As humanity struggles to fight the Inhibitors, a moving cathedral circumnavigates the remote world of Hela in an effort to always keep the gas giant Haldora at its zenith at all times. The celestial body and it’s mysterious behavior has caused entire religions to emerge on the planet below.
As a ragtag band of survivors on board the lighthugger Nostalgia for Infinity travels to Hela in a desperate search for a weapon against the Inhibitors, a special girl from the badlands of Hela, Rashmika, seeks out to find her long lost brother — a journey that takes her to the largest of the moving cathedrals — as it prepares to cross the Absolution Gap.
Absolution Gap oozes cool. It’s brilliant, hard sci-fi on every level that matters and Alastair Reynolds grasp of the subject is masterful. Absolution Gap is, perhaps, even more cool than my previous favourite in the Revelation Space series — Chasm City (Absolution Gap is the chronological last book in the series).
Alright, it was a bit slow in places — these books are long — but this level of cool deserves no less than five hearts.
Nevil Clavain has lived for four hundred years and he has seen his share of war. As the depth of a new threat awakened decades ago — The Inhibitors — becomes clear, Clavain is forced to reconsider his allegiances. Meanwhile, the mysterious Ilya Volyova has plans for her cache of self-aware doomsday weapons.
Redemption Ark is a superb sequel book. It’s littered with cameos and direct storyline continuations set up in both Revelation Space and Chasm City (and even some of Reynolds’ short stories such as Galactic North). Yet it is also a great story in its own right and you could, if you wanted to, read it without having read any of the other books.
It’s hard sci-fi and clearly the work of a working scientist; the result is super-modern space opera sci-fi, the kind which probably isn’t disproved until centuries from now. It features mindboggling ideas and bunches of BDOs i.e. all you could ever want from the genre. Redemption Ark is a bit on the long side, but it’s still a pleasure to read.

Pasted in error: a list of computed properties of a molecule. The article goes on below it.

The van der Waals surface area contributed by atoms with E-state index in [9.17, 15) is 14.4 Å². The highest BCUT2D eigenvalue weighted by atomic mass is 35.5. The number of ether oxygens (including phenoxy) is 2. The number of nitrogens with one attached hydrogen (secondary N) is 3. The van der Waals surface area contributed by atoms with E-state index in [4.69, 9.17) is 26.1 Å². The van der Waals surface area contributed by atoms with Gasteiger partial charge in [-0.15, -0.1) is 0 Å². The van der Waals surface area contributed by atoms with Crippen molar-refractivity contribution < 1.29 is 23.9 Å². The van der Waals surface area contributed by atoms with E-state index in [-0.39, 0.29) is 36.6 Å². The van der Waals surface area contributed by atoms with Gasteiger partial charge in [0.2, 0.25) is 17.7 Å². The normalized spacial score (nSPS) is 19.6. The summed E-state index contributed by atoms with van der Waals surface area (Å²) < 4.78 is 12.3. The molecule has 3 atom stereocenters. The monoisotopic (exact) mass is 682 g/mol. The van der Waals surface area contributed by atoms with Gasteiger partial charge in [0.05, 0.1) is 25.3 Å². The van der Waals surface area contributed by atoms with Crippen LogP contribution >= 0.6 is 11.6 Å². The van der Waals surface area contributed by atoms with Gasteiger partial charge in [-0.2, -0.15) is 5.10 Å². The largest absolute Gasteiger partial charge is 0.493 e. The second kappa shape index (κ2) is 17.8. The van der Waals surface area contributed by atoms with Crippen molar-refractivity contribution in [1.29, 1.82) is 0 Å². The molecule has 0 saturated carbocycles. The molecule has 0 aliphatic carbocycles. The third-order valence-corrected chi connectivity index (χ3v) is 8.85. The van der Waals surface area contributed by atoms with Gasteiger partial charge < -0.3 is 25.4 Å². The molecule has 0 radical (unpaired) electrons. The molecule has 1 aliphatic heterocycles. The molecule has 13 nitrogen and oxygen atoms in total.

The chronology of these books is a bit confusing. While Revelation Space (2000) was the first “in-universe” book Reynolds wrote, it’s storyline was set after both The Prefect (2007) and Chasm City (2001) (both standalone novels). As such, Redemption Ark is the first direct sequel to Revelation Space. It is followed (story-chronology-wise) by Absolution Gap (2003).
Tanner Mirabel is a security specialist bent on revenge. In the chase of his prey, his travels take him to the plague-ridden Chasm City where things are no longer as they used to be. As his journey winds down, flashes of memories begin to haunt him.
Chasm City is nothing less than steam-punk sci-fi. That is, while set in a high tech future, Chasm City has reverted to using steam-driven machines and archaic tools to power their various devices. That is a feat, and part of why this is a very readable book. Add to that some very modern and “up-to-date” sci-fi and some delicious twists and turns and you have a very good book.
Chasm City is a pseudo-sequel to Revelation Space and Absolution Gap — set in the same universe but with different main characters.
Revelation Space tells the story of Dan Sylveste, an archaeologist in the far future who uncovers a startling find on a desolate planet called Resurgam. The find points way back in the past and warns of dangerous world-changing events that happened, and might happen again.
Being the first book in a series of 5, Alastair Reynolds sets up his universe of the same name. It’s a ‘verse populated by intricate characters who lead very long lives; be it through medicines, nanotechnology or machine consciousness. Super-high technology and multiple identities permeates the entire series, of which I’ve also read Chasm City—book 2. While other authors, both Arthur C. Clarke, Greg Bear and Larry Niven have explored these areas of science fiction, Reynolds details it in a depth I haven’t seen before. Which works really well.
Revelation Space is an alright book. It’s fairly easily digestible, and the cover of the book has a space-ship on it. It’s the kind of book that you’d buy prior to a long flight or train ride. That earns it 3 hearts. For the potential this holds for subsequent books (a potential I sneakingly know will be fulfilled already in book 2), it’s very much worth reading, more so than the three hearts suggest.